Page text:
UCF researchers could develop the cure for hydrogen leak that grounded Artemis 1

Scientists at the University of Central Florida are working to create a composite material that they hope will prevent scrubs like the one that happened Sept. 3 on the Artemis launchpad because of a hydrogen leak.

"This is one of the biggest projects I have ever had before," said UCF aerospace engineering professor Dr. Jan Gou.


Matreial being tested at UCF to prevent future hydrogen leak problems on rockets

Students are working to cure composite tile - similar to what would be used on a space rocket - by subjecting it to pressure 17 times higher than sea level, and 2,000 degrees Fahrenheit.

"What we are left with is a ceramic composite able to withstand some really high temperatures," said Chris Varela, a UCF grad student who is working on the project.

The team uses acetylene torches to test whether the composite can withstand the high temperatures required for spaceflight.

"They are traditionally used for cutting steel," said student Richard Chapman. "Heat it up to a temperature that is similar to what it would see in a hydrogen combustion turbine."

MORE: NASA again troubleshooting fuel leak ahead of moon rocket launch attempt

The less heat that gets through, the better the sample is working, and the closer they are to stopping leaks that can scrub a mission that has worldwide attention.

"This is very good research that has the potential to really advance society and potentially save lives," said Chapman.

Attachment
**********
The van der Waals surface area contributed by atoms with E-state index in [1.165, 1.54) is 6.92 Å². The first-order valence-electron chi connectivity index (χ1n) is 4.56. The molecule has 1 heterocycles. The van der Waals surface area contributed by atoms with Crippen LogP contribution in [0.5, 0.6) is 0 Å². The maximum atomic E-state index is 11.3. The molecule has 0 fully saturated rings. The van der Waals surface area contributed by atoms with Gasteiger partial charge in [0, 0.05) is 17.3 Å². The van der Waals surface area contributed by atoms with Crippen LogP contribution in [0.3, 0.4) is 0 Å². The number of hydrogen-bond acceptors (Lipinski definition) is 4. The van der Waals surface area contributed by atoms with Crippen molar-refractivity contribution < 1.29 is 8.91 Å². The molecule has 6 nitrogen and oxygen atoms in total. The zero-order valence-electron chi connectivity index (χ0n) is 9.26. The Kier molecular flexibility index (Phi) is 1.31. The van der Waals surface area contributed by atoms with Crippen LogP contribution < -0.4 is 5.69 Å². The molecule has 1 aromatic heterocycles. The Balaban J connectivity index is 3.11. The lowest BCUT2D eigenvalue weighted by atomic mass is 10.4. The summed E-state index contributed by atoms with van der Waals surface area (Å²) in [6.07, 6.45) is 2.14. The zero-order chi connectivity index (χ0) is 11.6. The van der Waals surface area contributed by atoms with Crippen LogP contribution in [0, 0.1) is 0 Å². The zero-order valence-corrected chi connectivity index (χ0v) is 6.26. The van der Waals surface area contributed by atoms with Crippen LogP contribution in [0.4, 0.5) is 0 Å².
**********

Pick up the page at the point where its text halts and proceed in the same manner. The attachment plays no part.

During the experiment viewed by FOX 13, the material that was exposed to the high heat appeared to withstand it.

"We are measuring how much heat gets through the sample and into the back," said Varela.

WATCH: Apollo engineer recalls Saturn V hiccups, 'can hardly wait' for Artemis 1 launch

The lab recently won a grant from the Department of Energy that will allow them to use this technology to study not just rocket science, but the future of hydrogen power."

"Hydrogen fuel is pretty much the future. It's clean. The only emissions are just water," said Chapman. "It's a very important fuel to be researching. These turbines are very important also for aerospace, but also for, you know, powering our homes, for powering our vehicles."


MORE: What are all those black and white dots on NASA's Artemis I SLS rocket?

Super slo-mo HD video reviewed by the tea afterwards shows how every detail, on ships with millions of parts, are the difference between success and failure.


Kyle, Julia, Sebastian, and Kate are flying aboard the Orion capsule for Artemis I.(NASA photo)

MORE: Artemis I’s LEGO astronauts: On a mission to inspire

"We all have the shared drive to learn new things and continue to progress not only our own personal knowledge, but the knowledge of society," said Chapman.

Along with UCF, the University of Miami is involved, as they work to test very high temperature ceramics that can be used to coat the inner portion of the chambers that contain hydrogen.


MORE: These recycled space shuttle parts are now powering Artemis I to space

This is expected to be a two-year project.

"You're here for science, you're here to learn," said Varela. "You're here to find out new things that you didn't know before, to apply the knowledge that you have to discover something new."